BES Credit Agreement

 

BES has a credit agreement (the “BES Credit Agreement”) that provides for borrowings of up to $175.0 million, which amount may be increased to $250.0 million subject to customary conditions, including procurement of the requisite lender commitments.  Under the BES Credit Agreement, borrowings accrue interest, at BES’s election, at (i) the Administrative Agent’s Cost of Funds (as defined in the BES Credit Agreement) plus 1.75%, (ii) the Eurodollar Rate (as defined in the BES Credit Agreement) plus 1.75% or (iii) the Base Rate (as defined in the BES Credit Agreement) plus 0.25%.  The BES Credit Agreement also permits Daylight Overdraft Loans (as defined in the BES Credit Agreement), Swingline Loans (as defined in the BES Credit Agreement) and letters of credit.  Such alternative extensions of credit are subject to certain conditions as specified in the BES Credit Agreement.  The BES Credit Agreement is secured by liens on certain assets of BES, including its inventory, cash deposits (other than certain accounts), investments and hedging accounts, receivables and intangibles.

 

The balances outstanding under the BES Credit Agreement were approximately $99.0 million and $96.0 million at June 30, 2009 and December 31, 2008, respectively, all of which were classified as current liabilities.  The BES Credit Agreement requires BES to meet certain financial covenants, which are summarized below (in millions, except for the leverage ratio):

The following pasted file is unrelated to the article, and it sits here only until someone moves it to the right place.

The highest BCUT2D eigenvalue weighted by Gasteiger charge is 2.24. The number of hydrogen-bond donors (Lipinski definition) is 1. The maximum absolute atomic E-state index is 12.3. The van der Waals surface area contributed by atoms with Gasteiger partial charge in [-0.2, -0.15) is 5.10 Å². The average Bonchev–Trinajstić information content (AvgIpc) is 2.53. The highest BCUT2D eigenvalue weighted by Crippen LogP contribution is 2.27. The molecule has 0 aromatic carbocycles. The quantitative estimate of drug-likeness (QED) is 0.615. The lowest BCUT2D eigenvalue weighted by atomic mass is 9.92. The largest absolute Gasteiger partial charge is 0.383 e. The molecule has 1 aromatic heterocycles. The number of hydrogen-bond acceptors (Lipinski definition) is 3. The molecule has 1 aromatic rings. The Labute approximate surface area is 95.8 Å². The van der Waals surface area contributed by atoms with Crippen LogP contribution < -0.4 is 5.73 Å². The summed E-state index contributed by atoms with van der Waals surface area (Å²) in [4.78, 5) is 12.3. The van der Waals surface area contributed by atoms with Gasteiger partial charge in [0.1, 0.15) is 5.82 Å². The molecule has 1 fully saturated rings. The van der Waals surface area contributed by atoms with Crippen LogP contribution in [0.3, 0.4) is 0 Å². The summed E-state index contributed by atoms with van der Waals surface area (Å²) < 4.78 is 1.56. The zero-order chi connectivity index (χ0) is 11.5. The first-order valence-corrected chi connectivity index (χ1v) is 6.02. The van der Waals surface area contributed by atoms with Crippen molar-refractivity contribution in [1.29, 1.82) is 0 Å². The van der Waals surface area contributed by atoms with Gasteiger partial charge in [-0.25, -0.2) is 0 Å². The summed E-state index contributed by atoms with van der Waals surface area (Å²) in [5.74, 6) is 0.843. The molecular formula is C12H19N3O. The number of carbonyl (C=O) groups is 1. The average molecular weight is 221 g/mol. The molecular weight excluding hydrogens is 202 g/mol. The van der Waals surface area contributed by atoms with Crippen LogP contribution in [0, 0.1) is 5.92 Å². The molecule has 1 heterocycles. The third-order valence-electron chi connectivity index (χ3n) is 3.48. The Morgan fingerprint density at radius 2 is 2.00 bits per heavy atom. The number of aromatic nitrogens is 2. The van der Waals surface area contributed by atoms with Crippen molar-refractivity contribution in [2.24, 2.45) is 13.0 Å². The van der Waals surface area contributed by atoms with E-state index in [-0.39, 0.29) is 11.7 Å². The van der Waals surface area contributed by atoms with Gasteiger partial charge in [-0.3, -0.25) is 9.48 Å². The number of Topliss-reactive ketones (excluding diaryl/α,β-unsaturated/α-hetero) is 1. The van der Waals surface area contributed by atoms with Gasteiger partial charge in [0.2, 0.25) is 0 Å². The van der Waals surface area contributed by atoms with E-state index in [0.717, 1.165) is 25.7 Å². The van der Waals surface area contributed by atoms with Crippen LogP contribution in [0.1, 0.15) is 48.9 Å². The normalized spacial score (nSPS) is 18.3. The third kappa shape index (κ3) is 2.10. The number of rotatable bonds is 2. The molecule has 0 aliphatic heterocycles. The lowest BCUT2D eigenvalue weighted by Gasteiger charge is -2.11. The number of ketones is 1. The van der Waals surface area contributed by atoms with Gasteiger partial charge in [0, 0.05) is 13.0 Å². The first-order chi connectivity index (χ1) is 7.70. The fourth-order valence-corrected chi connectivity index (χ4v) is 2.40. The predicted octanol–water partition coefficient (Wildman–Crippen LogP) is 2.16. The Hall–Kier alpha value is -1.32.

Borrowings

 

Minimum

 

Minimum

 

Maximum

 

Outstanding on

 

Consolidated Tangible

 

Consolidated Net

 

Consolidated

 

BES Credit Agreement

 

Net Worth

 

Working Capital

 

Leverage Ratio

 

$150

 

$

40

 

$

30

 

7.0 to 1.0

 

Above $150 up to $200

 

50

 

40

 

7.0 to 1.0

 

Above $200 up to $250

 

60

 

50

 

7.0 to 1.0

 

 

At June 30, 2009, BES’s Consolidated Tangible Net Worth (as defined in the BES Credit Agreement) and Consolidated Net Working Capital (as defined in the BES Credit Agreement) were $118.6 million and $75.5 million, respectively, and the Consolidated Leverage Ratio (as defined in the BES Credit Agreement) was 1.44 to 1.0.  The weighted average interest rate for borrowing outstanding under the BES Credit Agreement was 2.1% at June 30, 2009.